When you operate a virtual law office, you’re foregoing the traditional brick-and-mortar office for one of two main options.
- You’re running your law office out of your home or on the go. This works much the way you would expect. You can set aside an office space in your home, work out of coffee shops and hotels, and keep all of your work organized online.
- You’re utilizing a co-working or virtual office network. The other common definition of a virtual office is a space that you rent out but share with other businesses. Instead of having a designated office, you sign up to be part of a network that allows you to reserve rooms for meetings with clients—giving you a physical space outside your home where you can host people. While you would still keep all your work “virtual,” you can receive mail and phone calls to the virtual office location. Often, these virtual offices have multiple locations, allowing you to work out of them as you travel.
Starting a solo firm or opening a small law practice can be expensive, and as you grow, you often find yourself focused on minimizing costs as much as possible. Either of the above options provides you with the opportunity to skip the expensive overhead of leasing an office space. Instead, you have more freedom to work the way you want. While this flexibility is very effective for some attorneys, your actual success depends on your work style.
Operating a virtual law office has both pros and cons.
Pros of a Virtual Law Office
When you think about the advantages of a virtual law office, there’s a good chance you’re thinking about the price tag—which is, naturally, one of the most significant advantages. That being said, there are a lot of other pros to moving into a virtual space.
Some advantages include:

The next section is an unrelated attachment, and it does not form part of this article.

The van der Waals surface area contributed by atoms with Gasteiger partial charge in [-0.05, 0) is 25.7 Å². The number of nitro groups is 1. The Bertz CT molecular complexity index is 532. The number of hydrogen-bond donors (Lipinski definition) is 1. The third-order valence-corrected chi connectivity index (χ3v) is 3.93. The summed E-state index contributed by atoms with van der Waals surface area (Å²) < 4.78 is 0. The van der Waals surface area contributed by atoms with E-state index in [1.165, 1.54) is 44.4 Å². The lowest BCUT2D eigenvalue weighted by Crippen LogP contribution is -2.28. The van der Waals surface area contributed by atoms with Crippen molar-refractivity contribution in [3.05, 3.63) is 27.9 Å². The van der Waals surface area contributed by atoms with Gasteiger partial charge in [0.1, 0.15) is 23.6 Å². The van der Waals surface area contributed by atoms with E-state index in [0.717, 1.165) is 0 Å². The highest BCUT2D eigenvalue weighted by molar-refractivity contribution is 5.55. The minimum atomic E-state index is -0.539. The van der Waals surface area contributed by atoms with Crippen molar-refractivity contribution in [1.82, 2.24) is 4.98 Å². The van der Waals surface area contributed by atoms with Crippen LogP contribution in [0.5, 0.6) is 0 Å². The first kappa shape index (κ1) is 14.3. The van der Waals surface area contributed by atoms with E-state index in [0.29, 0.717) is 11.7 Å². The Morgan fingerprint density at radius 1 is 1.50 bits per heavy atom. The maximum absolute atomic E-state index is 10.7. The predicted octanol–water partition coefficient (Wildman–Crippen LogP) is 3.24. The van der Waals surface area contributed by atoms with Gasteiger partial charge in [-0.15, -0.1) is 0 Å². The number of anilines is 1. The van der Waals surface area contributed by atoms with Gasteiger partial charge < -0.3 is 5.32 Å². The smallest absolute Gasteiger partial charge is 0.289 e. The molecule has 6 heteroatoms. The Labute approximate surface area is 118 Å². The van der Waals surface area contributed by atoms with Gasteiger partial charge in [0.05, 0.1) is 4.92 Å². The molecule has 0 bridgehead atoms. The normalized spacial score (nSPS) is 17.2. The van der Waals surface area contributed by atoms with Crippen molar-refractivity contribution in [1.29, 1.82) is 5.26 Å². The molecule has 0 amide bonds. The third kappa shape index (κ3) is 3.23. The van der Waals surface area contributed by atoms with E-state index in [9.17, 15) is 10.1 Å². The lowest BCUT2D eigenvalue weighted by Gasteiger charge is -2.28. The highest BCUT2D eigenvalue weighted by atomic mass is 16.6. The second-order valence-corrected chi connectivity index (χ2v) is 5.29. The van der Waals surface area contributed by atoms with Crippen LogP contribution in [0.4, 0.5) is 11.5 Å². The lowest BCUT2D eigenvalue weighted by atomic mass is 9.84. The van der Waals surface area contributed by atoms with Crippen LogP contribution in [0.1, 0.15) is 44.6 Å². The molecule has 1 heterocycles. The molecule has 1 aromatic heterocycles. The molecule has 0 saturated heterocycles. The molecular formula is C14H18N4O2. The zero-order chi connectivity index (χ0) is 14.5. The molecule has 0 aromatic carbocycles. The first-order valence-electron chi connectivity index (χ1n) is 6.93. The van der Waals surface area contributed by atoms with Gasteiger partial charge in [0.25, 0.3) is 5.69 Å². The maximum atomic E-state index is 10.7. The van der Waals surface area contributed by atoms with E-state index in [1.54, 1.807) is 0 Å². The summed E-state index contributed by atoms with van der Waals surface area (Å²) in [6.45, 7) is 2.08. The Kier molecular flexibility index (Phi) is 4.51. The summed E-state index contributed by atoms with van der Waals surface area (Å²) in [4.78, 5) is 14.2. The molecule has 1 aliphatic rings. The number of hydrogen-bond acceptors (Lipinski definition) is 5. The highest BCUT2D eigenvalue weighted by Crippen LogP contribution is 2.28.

- Lower monthly overhead
- Eco-friendly and possibly paper-free
- Greater flexibility to transition between stages in your business
- Ability to serve a wider client base because you aren’t tied down to a single office location
- Flexibility with the hours you work and more control over your work/life balance
Cons of a Virtual Law Office
While there are a number of advantages of a virtual space, it also comes with a few distinct disadvantages. As your firm grows, you may outgrow a virtual office at some point. So, it’s important that you keep in mind these disadvantages when choosing your office solution.
Some disadvantages include:
- Lack of “traditional” office feel
- Blurred lines between work and personal life—may negatively impact work/life balance
- If you work out of a virtual office location, you may feel like a guest in your own space
- You may need to take extra steps to ensure your state bar approves your software and tools
- You may need to take extra steps to ensure smooth client communications
- You’ll want to take extra security measures when working out of shared spaces
- If you work out of your home, you may have to give clients your home address or find another meeting space
Whether a virtual law office is right for you depends on many factors. If you do choose a virtual office, it’s important to have the practice management tools and resources to adequately run your virtual office.
Check out our other resources about the virtual office:
- What is a Virtual Office?
- 4 Ways to Empower a Virtual Staff
- How Virtual Offices Can Benefit from a Virtual Receptionist Service
Do you currently work out of a virtual law office? Share your story with us @callruby on Twitter!